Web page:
What is the difference between a rice farmer and a rice miller?  The simplest answer to that question is easy – a rice farmer grows rice and the other mills rice.  But what does it look like when the rice farmer is also the rice miller?  That’s a question that is becoming very popular in today’s economic times where many rice farmers are asking themselves “how can I get more money out of my crop?”  In the past, there have always been options to increase the yield per acre by enhancing traditional farming processes or to simply purchase additional acres to plant on.   More recently, however, farmers are looking at the possibility of milling their own rice and introducing that into the consumer market.  This blog post is the first in the series “From Rice Farmer To Rice Miller” and will focus on the benefits of a rice farmer milling their own rice.



A rice farmer puts their heart and soul into their crop, ensuring that the land is ready for planting, the variety of rice planted is desirable, the crop is fertilized properly and consistently, and that they are practicing farming techniques that stay true to being a steward of the land.  That same standard, however, is different from farm to farm.  Think about it this way – all football teams compete aggressively and want to be the best.  They draft the best players for the positions they need to fill, they train relentlessly on strength and speed, they create multiple plays for a variety of defenses and they all want to be the best team in the league.  In the end, however, there are only a select few that get to the playoffs.  Can you imagine if they took the names from all of the players from the best teams, put them in a fishbowl, and drew randomly to place players on a new team just before playoffs?  The hard work, dedication, and identity of each of those teams would be lost.  In rice farming, playoffs equate to payoffs.  When you sell your rice to a traditional rice mill, they take a conglomeration of rice from different farms, mix them all together, mill it, and package it with either their name on it or as generic “white rice.”  What proves the value and care that you have put into your crop by processing it this way?  Milling your own rice allows you to preserve the identity of your crop and deliver the highest quality product possible with your family’s name to the consumer market.  Just like fans who want to see their team perform, consumers are demanding local and freshly grown products and are willing to pay a higher premium for them.


Today’s market for paddy rice isn’t what it used to be – just ask any farmer.  Regardless of whether you are talking metric tons, bushels, barrels, or hundred weights, the verdict is still the same:  prices are down.  I put together a financial analysis in 2015 on the differences between selling paddy rice in a traditional sense to a rice mill and milling your own rice with a ZX-6 Zaccaria rice mill.  (You can find that analysis by clicking this link:  ZX-6 Economic Study).  That study showed that there was more than a $1.2 million difference in revenue opportunity on a 500-acre farm when a farmer gets into the milling side of their business and takes advantage of the consumer market.  That study took into account that a farmer was selling their milled rice at $1/lb.  We have clients in all six US rice producing states that are selling their milled white rice for over $3/lb and are having a huge success.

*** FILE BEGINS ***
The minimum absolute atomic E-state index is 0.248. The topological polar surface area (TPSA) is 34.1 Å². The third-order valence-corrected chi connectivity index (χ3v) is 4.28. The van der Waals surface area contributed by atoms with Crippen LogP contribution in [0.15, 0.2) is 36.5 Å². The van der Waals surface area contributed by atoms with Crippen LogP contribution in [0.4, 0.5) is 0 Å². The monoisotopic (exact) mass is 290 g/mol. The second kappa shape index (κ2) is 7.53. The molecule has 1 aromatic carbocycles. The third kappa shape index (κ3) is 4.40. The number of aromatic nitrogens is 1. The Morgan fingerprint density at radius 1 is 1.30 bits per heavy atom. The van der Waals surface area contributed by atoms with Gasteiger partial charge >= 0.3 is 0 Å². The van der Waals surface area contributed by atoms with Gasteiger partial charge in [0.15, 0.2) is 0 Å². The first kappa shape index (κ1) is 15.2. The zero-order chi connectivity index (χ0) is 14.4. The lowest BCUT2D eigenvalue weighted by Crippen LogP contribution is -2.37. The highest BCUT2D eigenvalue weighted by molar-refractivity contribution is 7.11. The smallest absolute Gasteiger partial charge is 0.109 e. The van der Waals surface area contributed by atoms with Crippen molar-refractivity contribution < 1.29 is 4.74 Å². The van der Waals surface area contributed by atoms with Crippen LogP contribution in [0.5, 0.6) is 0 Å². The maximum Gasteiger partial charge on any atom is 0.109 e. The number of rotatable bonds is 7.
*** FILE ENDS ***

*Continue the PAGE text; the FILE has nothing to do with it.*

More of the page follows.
Many of the farmers that we work with are second, third, fourth, and even fifth generation rice farmers.  They got into the rice business because their father or grandfather started it and they’ve been on and around the farm their entire lives.  This new generation is a different generation.  Many of the “Millennials” want to be involved in the family business, but don’t necessarily want to be on the farming side.  Expanding your enterprise by adding a rice milling operation allows for those young minded entrepreneurs to add components like online sales, social media marketing, supply chain management, brand cohesion, and consumer relations.  Their business might not be in farming, but farming is a part of their business and they take great pride in that.


I don’t know any farms that are operated by one person.  Most farms have a few family members and even some farm hands on board that help them tend to the rice farming operation.  For those farmers who only hire seasonal workers to help with planting or harvesting, operating a rice mill in the “down times” will allow you to provide a more consistent employee opportunity.  More consistent work equals better employees with more personally invested in the farming operations than just seasonal help.  At the same time, If you already have a full time staff tending to the farm year round, the addition of a rice mill will allow you to add more employees and, therefore, help to contribute to the economic success of your community.


Traditional farms selling grain to a rice mill see their crop as a commodity product.  When a rice farmer sees their paddy rice entering into the rice mill and a white or brown rice food grade product coming out, their perspective changes.  No longer are they simply selling grain…they are enjoying the joy and pleasure that comes along in knowing that they are feeding families.

In Part 2 in our series “From Rice Farmer to Rice Miller,” we’ll talk about what equipment it takes to have an on-farm rice mill.  Our goal is to provide both the farmer and the miller informative, educational, and even entertaining content.  Please make sure to follow us on Facebook here and check out some of our other blog posts.  We don’t just want to create a following, we want to create a community so please engage with us on Facebook or Youtube and let us know if you’d like information on a specific topic.

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